One of the mysteries of the English language finally explained.
A blind or shutter made of a row of angled slats.
screen, shade, louvre, awning, canopy, sunshade, curtain, shutter, cover, covering, protectionView synonyms
- ‘The colonial architecture found in parts of Georgetown is still impressive wooden buildings with jalousies and high ceilings to facilitate ventilation, some featuring large, wooden verandas.’
- ‘At Monticello there were what Jefferson called Venetian porches, which were fitted out with jalousies, or louvered blinds, constructed according to a drawing in Jefferson's hand (Massachusetts Historical Society, Boston).’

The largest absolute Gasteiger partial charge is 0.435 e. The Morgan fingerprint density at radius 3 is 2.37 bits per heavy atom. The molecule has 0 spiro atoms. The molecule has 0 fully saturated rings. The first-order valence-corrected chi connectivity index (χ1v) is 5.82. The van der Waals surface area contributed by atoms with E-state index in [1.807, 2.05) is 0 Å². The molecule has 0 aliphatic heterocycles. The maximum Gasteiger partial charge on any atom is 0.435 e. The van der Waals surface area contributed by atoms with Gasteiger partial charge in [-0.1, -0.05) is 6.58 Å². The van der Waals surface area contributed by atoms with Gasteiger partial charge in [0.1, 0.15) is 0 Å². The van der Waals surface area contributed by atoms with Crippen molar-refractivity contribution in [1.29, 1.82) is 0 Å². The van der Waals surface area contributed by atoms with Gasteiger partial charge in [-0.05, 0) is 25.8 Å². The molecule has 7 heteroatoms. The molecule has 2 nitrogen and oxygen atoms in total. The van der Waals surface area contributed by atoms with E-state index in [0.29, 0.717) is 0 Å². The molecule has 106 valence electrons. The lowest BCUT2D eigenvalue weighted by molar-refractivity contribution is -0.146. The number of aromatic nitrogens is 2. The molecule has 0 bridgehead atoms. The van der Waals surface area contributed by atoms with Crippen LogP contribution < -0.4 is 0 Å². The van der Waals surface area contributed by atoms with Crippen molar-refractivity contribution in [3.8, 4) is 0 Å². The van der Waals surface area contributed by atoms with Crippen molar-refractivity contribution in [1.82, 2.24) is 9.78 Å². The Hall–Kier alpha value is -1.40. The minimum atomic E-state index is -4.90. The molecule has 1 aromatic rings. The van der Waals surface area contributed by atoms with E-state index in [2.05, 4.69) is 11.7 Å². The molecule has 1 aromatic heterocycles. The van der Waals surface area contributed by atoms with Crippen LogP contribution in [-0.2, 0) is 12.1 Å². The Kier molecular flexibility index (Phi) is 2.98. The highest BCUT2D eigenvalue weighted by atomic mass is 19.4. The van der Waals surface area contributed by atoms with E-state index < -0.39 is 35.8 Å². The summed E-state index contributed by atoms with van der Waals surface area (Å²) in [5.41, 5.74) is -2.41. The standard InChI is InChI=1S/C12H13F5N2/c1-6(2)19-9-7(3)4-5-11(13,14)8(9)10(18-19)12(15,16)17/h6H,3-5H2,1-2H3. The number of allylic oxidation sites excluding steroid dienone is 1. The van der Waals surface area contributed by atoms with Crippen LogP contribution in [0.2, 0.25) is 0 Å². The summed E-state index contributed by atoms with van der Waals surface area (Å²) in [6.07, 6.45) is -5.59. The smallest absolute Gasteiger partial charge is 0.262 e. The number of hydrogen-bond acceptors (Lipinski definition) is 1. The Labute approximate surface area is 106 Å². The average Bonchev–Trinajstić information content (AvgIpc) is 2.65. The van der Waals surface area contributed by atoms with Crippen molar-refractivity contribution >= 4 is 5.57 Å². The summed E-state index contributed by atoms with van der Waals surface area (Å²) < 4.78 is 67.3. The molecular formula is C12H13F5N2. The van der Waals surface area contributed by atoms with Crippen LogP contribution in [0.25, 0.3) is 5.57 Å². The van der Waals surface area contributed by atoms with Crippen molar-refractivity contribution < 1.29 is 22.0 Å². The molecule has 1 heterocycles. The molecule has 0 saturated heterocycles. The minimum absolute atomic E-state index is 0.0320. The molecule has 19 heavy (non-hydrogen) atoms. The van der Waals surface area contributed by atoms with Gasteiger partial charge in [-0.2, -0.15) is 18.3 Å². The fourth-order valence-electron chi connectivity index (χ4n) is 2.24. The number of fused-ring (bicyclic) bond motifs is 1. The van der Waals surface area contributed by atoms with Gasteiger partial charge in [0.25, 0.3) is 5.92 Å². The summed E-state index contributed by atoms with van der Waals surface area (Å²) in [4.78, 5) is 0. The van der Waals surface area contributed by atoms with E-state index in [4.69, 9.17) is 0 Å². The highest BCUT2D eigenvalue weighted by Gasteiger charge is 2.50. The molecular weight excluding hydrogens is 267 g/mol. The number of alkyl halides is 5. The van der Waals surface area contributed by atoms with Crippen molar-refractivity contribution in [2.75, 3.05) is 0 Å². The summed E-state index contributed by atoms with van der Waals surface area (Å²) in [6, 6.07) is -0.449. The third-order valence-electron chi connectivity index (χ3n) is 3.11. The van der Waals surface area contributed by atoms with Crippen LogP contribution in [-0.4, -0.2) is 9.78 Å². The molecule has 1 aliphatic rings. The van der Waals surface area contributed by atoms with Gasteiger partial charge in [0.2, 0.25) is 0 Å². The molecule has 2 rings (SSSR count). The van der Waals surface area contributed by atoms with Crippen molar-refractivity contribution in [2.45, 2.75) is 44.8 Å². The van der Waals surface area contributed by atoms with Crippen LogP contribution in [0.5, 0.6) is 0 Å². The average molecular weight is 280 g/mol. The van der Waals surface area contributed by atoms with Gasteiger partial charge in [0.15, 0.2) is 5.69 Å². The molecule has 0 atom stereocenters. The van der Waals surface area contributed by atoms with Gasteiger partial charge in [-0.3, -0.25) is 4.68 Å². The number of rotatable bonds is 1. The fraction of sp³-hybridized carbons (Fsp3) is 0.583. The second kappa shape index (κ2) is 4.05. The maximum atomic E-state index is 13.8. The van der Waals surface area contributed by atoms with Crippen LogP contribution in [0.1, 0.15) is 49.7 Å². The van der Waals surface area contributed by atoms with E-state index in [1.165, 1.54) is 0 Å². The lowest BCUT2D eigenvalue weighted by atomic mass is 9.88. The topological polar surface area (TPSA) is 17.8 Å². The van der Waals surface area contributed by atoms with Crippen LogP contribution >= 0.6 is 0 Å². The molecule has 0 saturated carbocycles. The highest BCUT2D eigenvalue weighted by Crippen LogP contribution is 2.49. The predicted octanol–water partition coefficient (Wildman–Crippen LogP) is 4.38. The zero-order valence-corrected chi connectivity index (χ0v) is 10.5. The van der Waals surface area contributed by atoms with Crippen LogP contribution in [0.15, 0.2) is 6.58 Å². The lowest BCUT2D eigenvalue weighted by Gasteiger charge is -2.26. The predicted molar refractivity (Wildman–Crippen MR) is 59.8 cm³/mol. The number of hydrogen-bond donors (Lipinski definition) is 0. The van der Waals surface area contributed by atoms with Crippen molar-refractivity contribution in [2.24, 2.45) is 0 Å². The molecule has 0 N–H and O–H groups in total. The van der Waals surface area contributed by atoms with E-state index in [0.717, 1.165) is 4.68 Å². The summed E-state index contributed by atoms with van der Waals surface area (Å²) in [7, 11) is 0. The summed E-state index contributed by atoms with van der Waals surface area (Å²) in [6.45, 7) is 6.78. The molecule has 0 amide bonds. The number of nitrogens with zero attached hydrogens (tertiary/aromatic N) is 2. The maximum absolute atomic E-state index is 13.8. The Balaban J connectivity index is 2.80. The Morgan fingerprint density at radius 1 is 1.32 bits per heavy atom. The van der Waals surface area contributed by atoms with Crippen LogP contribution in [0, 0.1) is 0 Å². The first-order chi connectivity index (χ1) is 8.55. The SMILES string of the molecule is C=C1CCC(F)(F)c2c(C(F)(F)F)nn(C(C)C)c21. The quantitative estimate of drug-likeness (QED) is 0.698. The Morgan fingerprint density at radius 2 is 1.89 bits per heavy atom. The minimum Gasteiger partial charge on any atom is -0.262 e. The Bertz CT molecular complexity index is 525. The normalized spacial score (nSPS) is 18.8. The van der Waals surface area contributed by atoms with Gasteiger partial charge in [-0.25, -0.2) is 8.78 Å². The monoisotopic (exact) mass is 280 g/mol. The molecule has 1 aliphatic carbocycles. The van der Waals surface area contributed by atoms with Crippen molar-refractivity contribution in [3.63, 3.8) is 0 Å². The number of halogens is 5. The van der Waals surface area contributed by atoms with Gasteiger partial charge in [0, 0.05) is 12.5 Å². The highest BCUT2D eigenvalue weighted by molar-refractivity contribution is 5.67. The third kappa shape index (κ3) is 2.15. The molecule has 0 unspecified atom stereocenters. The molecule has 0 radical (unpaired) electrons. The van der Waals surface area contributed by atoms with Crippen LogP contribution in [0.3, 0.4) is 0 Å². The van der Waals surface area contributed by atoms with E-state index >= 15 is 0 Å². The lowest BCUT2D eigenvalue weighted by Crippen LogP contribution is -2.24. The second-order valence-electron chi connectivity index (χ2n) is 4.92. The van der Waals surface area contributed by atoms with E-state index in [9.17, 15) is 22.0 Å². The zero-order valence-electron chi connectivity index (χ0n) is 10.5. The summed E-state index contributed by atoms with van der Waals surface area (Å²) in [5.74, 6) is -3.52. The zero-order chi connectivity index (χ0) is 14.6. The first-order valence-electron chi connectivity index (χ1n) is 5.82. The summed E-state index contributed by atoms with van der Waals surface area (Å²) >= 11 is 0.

- ‘He also called them his Venetian porches - a clear reference to the jalousies, or louvered blinds, that constitute the walls.’
- ‘Although the jalousies are painted green, the interiors are not gloomy. In fact, the grass green color becomes more luminous in certain light and particularly when reflected off the plaster ceilings.’
- ‘The jalousie's louvers can be adjusted very quickly to control the interior environment and respond to changing weather conditions’
Mid 18th century: French, literally ‘jealousy’, from Italian geloso ‘jealous’, also (by extension) ‘screen’, associated with the screening of women from view in the Middle East.
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